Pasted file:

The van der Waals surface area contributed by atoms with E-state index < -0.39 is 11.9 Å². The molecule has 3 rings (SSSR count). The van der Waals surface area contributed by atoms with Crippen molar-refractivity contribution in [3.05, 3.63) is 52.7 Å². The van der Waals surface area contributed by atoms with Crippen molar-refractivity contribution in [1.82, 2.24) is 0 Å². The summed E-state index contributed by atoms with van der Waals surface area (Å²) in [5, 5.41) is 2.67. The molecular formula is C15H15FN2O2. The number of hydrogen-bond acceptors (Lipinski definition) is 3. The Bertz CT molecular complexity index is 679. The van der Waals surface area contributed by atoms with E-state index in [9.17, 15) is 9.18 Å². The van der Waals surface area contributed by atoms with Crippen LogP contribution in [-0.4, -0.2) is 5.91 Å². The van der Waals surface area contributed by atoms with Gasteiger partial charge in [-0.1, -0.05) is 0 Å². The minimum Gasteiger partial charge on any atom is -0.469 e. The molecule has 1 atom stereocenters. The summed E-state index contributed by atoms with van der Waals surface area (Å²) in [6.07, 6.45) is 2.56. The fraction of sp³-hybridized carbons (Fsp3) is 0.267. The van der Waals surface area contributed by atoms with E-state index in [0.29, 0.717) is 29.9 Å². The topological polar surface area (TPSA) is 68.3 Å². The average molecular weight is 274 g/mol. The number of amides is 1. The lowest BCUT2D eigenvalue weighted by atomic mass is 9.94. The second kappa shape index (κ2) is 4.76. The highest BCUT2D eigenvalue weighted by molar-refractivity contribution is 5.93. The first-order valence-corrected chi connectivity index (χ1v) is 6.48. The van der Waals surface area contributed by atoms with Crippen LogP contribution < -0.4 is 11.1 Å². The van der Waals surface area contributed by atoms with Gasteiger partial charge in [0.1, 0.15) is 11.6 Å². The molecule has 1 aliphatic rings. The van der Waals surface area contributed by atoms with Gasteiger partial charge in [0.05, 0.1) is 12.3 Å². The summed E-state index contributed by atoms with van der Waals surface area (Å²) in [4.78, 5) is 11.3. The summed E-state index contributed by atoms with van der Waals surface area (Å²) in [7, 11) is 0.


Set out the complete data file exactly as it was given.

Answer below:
The van der Waals surface area contributed by atoms with E-state index < -0.39 is 11.9 Å². The molecule has 3 rings (SSSR count). The van der Waals surface area contributed by atoms with Crippen molar-refractivity contribution in [3.05, 3.63) is 52.7 Å². The van der Waals surface area contributed by atoms with Crippen molar-refractivity contribution in [1.82, 2.24) is 0 Å². The summed E-state index contributed by atoms with van der Waals surface area (Å²) in [5, 5.41) is 2.67. The molecular formula is C15H15FN2O2. The number of hydrogen-bond acceptors (Lipinski definition) is 3. The Bertz CT molecular complexity index is 679. The van der Waals surface area contributed by atoms with E-state index in [9.17, 15) is 9.18 Å². The van der Waals surface area contributed by atoms with Crippen LogP contribution in [-0.4, -0.2) is 5.91 Å². The van der Waals surface area contributed by atoms with Gasteiger partial charge in [-0.1, -0.05) is 0 Å². The minimum Gasteiger partial charge on any atom is -0.469 e. The molecule has 1 atom stereocenters. The summed E-state index contributed by atoms with van der Waals surface area (Å²) in [6.07, 6.45) is 2.56. The fraction of sp³-hybridized carbons (Fsp3) is 0.267. The van der Waals surface area contributed by atoms with E-state index in [0.29, 0.717) is 29.9 Å². The topological polar surface area (TPSA) is 68.3 Å². The average molecular weight is 274 g/mol. The number of amides is 1. The lowest BCUT2D eigenvalue weighted by atomic mass is 9.94. The second kappa shape index (κ2) is 4.76. The highest BCUT2D eigenvalue weighted by molar-refractivity contribution is 5.93. The first-order valence-corrected chi connectivity index (χ1v) is 6.48. The van der Waals surface area contributed by atoms with Crippen LogP contribution < -0.4 is 11.1 Å². The van der Waals surface area contributed by atoms with Gasteiger partial charge in [0.1, 0.15) is 11.6 Å². The molecule has 1 aliphatic rings. The van der Waals surface area contributed by atoms with Gasteiger partial charge in [0.05, 0.1) is 12.3 Å². The summed E-state index contributed by atoms with van der Waals surface area (Å²) in [4.78, 5) is 11.3. The summed E-state index contributed by atoms with van der Waals surface area (Å²) in [7, 11) is 0.